The Void

by / Apr. 26, 2017 12am EST

Video didn’t just kill the radio star, it also mortally wounded the drive-in theater, relegating a lot of B movies to the small screen. The home video boom of the 1980s forever changed the way we watch movies, giving way to DVDs, then Blu-rays, and now streaming services. Millennials watch movies on their phones, a notion that might have given David Lean indigestion. The rise of multiplexes has only ensured that big-budget “tent-pole” films will play on multiple screens at any given venue during opening weekend. But as technology taketh away, it sometimes giveth, too. The change from film projection to digital projection has enabled boutique cinemas like the Screening Room and specialized palaces like the North Park Theatre to showcase eclectic programming that might have been unthinkable two decades ago. Even drive-in theater managers are finding unique ways to mix mainstream films with older films that would have once been relegated to repertory theaters (and good luck finding any of those). Another development afforded by current technology has been the advent of a distribution model that enables smaller niche films to enjoy limited theatrical runs concurrent with their release on video on demand services, giving the target audience the choice to enjoy certain films at home or on a big screen. “Arthouse horror,” a subgenre which includes such films as It Follows, The Babadook, and the recent horror musical The Lure, has flourished under this new model.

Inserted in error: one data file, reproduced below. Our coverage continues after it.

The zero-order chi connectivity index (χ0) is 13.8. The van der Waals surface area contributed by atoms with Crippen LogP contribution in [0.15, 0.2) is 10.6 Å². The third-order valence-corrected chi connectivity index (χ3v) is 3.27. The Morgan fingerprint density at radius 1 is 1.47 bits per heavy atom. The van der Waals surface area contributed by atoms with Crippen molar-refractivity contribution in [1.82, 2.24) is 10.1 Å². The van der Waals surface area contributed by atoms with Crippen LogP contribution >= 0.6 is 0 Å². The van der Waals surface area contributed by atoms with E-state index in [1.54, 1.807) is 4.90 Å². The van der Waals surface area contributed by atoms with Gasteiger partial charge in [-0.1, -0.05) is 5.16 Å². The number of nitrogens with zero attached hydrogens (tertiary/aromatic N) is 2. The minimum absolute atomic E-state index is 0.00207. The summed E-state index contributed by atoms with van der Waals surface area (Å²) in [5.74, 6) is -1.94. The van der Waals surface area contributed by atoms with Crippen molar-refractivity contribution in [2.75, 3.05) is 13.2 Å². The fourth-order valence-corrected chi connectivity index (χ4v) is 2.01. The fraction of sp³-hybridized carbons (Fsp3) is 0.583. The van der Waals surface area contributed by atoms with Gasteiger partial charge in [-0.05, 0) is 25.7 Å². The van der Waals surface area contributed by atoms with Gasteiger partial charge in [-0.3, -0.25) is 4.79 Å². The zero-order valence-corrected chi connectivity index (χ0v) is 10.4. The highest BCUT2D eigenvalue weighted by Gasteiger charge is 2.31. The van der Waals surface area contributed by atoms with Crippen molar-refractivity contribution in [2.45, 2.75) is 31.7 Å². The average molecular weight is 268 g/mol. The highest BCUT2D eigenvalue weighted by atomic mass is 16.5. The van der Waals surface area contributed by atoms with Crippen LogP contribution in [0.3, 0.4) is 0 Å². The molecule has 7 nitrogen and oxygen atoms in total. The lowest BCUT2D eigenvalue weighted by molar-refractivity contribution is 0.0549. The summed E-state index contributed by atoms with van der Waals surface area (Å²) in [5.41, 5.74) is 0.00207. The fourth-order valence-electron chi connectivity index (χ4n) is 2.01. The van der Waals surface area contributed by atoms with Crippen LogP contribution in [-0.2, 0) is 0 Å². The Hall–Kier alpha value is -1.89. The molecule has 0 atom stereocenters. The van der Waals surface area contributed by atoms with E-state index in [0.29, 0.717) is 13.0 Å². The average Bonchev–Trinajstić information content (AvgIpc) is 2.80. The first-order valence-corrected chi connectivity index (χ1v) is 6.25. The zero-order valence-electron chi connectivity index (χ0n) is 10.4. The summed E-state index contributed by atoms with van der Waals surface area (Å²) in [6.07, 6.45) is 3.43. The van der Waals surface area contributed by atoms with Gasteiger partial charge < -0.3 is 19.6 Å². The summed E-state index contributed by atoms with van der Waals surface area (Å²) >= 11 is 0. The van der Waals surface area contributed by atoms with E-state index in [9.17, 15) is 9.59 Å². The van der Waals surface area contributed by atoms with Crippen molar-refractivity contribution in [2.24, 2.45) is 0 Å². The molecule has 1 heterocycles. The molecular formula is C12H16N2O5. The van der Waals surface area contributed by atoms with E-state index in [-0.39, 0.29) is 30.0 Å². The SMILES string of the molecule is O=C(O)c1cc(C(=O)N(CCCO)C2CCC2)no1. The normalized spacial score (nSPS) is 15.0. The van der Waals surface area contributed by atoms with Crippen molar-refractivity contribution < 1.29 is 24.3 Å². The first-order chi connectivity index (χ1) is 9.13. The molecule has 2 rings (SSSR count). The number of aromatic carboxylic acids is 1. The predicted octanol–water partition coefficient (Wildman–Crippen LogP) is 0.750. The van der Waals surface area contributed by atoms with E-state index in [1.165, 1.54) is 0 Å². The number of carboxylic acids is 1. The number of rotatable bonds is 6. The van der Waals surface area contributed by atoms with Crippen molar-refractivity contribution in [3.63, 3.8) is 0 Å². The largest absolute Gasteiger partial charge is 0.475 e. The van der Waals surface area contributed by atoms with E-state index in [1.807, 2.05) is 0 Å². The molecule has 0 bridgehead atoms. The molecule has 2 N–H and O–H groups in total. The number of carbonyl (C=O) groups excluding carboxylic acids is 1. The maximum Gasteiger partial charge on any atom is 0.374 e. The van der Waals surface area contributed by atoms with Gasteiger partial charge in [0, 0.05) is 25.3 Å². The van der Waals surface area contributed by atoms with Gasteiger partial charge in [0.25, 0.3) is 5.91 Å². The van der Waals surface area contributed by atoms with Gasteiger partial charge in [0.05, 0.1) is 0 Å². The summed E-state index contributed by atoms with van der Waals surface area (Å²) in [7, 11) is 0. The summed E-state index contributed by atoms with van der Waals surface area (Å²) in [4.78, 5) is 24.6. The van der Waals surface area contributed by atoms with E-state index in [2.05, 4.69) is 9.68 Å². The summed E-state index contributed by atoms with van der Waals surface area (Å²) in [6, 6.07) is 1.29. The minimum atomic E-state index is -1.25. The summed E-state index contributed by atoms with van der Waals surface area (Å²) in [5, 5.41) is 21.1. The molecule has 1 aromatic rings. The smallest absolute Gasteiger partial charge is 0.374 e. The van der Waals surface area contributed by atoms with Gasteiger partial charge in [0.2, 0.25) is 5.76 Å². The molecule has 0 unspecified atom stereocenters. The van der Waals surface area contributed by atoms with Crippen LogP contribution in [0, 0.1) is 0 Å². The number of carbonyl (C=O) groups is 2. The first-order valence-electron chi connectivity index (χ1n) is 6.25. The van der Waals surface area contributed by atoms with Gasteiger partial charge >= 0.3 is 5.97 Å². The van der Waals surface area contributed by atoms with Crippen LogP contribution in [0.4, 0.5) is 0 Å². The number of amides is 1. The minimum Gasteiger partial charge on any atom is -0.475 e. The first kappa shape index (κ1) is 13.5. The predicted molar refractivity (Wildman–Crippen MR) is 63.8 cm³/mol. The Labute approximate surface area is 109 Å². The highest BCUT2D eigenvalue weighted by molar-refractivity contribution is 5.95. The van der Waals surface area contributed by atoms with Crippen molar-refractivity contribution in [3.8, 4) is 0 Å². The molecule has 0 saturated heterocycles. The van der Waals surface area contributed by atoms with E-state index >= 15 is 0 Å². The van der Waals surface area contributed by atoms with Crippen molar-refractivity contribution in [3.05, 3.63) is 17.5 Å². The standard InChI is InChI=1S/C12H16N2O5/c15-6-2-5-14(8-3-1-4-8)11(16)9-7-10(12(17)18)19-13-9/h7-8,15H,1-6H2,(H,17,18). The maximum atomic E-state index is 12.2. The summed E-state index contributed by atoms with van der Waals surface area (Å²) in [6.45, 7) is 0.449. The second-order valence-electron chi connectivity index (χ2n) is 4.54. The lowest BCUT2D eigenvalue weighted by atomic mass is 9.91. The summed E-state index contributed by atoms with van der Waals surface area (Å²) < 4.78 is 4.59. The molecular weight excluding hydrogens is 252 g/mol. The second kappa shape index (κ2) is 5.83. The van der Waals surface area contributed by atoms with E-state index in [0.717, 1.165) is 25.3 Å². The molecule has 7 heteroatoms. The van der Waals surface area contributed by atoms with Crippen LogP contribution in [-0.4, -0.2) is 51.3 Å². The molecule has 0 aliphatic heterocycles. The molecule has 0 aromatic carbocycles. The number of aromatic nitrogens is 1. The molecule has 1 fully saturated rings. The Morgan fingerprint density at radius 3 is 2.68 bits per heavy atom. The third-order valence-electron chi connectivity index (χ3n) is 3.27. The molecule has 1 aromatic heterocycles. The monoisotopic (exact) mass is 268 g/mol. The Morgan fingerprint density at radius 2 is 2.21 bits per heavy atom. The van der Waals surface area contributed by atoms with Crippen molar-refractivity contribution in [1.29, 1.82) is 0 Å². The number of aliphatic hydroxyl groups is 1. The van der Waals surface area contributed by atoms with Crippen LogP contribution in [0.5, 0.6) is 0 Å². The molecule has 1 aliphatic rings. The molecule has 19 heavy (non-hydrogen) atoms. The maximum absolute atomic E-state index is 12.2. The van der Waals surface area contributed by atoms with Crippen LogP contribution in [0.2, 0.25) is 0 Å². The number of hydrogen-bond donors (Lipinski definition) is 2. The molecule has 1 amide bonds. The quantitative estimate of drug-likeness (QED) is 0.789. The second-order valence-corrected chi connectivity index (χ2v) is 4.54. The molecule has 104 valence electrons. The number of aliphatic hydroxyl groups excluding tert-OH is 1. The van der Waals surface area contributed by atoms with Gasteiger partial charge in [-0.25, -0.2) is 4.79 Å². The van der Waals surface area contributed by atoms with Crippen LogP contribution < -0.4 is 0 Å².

I’m not sure The Void, playing late shows this Sunday through Wednesday at the North Park, qualifies as arthouse fare, but it is a film that reaps the benefits of this new platform. Co-written and co-directed by Jeremy Gillespie and Stephen Kostanski of the Atron 6 filmmaking collective after a crowdfunding campaign raised $82,000, this indie horror flick finds its victims battling tentacled, Lovecraftian monsters rampaging inside a secluded and understaffed hospital while deadly cult members wait outside. The film borrows liberally from John Carpenter’s Assault on Precinct 13 and The Thing, Lucio Fulci’s The Beyond, and Stuart Gordon’s From Beyond. Derivative in concept, it is earnestly acted and has a serious tone, with some nice visuals (and also some that are maddeningly shrouded in darkness). Familiar faces—to cult fans, at least—include Art Hindle, who made his genre mark in the original Black Christmas and David Cronenberg’s The Brood, and Kenneth Walsh, who played agent Cooper’s arch nemesis on Twin Peaks. My chief criticism of the film is that I never gave a damn about any of the characters, which strongly undercuts any intended suspense, but the target audience for this film is more concerned with the gooey special effects, and they will find much to appreciate here. Still, the most notable aspect of The Void is that it’s screening at theaters across the country at the same time it’s available on VOD, so horror fans don’t have to settle for watching it in their living rooms, a trend I hope continues.